The Media Today

The Ronna McDaniel incident reveals a deeper dilemma for journalism

March 29, 2024
Republican National Committee chair Ronna McDaniel speaks before a Republican presidential primary debate hosted by NBC News, Nov. 8, 2023, at the Adrienne Arsht Center for the Performing Arts of Miami-Dade County in Miami. Facing a cash crunch and harsh criticism from a faction of far-right conservatives, McDaniel, on Friday, Feb. 2, 2024, called for the party to unite behind the goal of defeating President Joe Biden. (AP Photo/Rebecca Blackwell)

There’s a reason things like this keep happening.

NBC’s hiring of former Republican National Committee chairwoman Ronna McDaniel earlier this week, followed by a very public staff revolt led by top on-air talent—and, ultimately, a reversal of the hire—was one of the wildest plot arcs in the media-politics universe in recent years.

But there’s been plenty of digital ink spilled on what happened and who’s to blame. What’s most interesting to me is what it says about a broader struggle within journalism in the Trump era. 

The NBC bosses stumbled into this lose-lose situation partly because of internal tensions that news outlets have long faced. It’s been eight and a half years since Donald Trump descended that golden escalator and lodged himself at the center of US politics—and media organizations are still struggling with how to fairly cover him. How do you accurately report on a politician whose allegiance to democracy is as suspect as his track record with the truth—while treating him, his team, and his supporters fairly? How do reporters call out alarming situations or point out falsehoods for what they are, without burning bridges with the sources who can actually reveal where those ideas are coming from? How do you find people who genuinely have insights into Trump’s thinking and knowledge of his operation’s decision-making, without giving his false claims a bullhorn?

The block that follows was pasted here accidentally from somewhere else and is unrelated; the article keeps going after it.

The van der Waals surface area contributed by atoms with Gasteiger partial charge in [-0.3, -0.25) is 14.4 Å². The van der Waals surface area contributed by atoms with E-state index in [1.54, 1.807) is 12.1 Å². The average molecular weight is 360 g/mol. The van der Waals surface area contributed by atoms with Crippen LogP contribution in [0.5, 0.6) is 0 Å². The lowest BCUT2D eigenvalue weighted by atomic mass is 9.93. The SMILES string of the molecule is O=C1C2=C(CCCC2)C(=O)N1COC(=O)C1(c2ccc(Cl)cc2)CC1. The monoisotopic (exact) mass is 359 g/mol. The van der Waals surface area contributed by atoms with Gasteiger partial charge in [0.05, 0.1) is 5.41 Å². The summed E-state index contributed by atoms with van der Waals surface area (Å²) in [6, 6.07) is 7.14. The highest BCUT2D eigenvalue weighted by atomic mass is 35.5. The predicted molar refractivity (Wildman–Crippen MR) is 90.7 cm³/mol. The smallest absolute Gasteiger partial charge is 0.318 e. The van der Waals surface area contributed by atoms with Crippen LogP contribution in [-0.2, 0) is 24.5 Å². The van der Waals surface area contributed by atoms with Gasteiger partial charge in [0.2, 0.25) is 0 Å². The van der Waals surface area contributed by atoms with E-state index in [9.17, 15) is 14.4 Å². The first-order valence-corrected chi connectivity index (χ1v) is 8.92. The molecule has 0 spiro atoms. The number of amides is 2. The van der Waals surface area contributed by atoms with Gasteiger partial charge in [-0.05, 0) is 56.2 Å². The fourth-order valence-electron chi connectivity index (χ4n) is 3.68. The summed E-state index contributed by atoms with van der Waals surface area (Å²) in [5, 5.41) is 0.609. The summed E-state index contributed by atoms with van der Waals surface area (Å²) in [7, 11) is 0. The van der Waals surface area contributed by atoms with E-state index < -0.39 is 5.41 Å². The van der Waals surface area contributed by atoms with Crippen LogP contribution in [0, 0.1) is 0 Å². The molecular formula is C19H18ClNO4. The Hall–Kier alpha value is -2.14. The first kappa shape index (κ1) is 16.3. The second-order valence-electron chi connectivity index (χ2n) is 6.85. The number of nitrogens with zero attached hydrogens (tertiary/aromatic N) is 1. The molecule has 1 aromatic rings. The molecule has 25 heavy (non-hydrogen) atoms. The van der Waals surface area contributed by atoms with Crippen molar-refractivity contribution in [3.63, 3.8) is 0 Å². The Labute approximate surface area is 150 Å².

All the TV networks, and plenty of print and online publications, have struggled mightily with this. CNN famously scrambled to find any pro-Trump talking heads for its panels during the 2016 campaign. In 2019, they had to back off plans to bring on former Trump administration official Sarah Isgur, who’d served as Jeff Sessions’s spokeswoman at the Department of Justice, after an uproar both within and outside the company. (They ended up making her a political analyst instead of her original role as politics editor.) The New York Times’ publication of an op-ed by Sen. Tom Cotton (R-Ark.) that called for the National Guard to be deployed during the 2020 George Floyd protests led to a staff revolt—and the forced resignation of opinion editor James Bennet.

These dilemmas are, frankly, a bit easier to handle in “print” journalism and straight news reporting. Text-based reporters interview various people from across the political spectrum, evaluate information, vet sources’ claims against one another, and only quote people who deserve to be quoted. Sure, reporters may pull their punches on particular verbiage to project neutrality or coddle sources. But if you’re trying to stick to the facts, and are in sole control of what winds up in the final product, it’s a lot easier to negotiate that balance behind the scenes—and to make sure your stories land in a place that fits with your publication’s mission.

It gets a lot murkier when you get into opinion and analysis—especially when you go live on air.

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On TV, especially on the live talking-heads panels and one-on-one interviews that make up the vast majority of the cable networks’ coverage, the best way to hear someone’s perspective is to let them speak. That hands over a lot of control. This is why people are still arguing over whether the networks should carry Trump’s speeches live, and for how long.

This is always true in journalism—reporters, even if they don’t like to admit it, are constantly facing the challenge of balancing critical coverage with access, and politicians aren’t exactly known for their truthfulness. It’s just become more true in the Trump era. And while McDaniel, who played a role in Trump’s attempts to subvert the 2020 election and has a long history of false statements, is a rather extreme example, the question of who to allow a voice on the airwaves isn’t getting easier.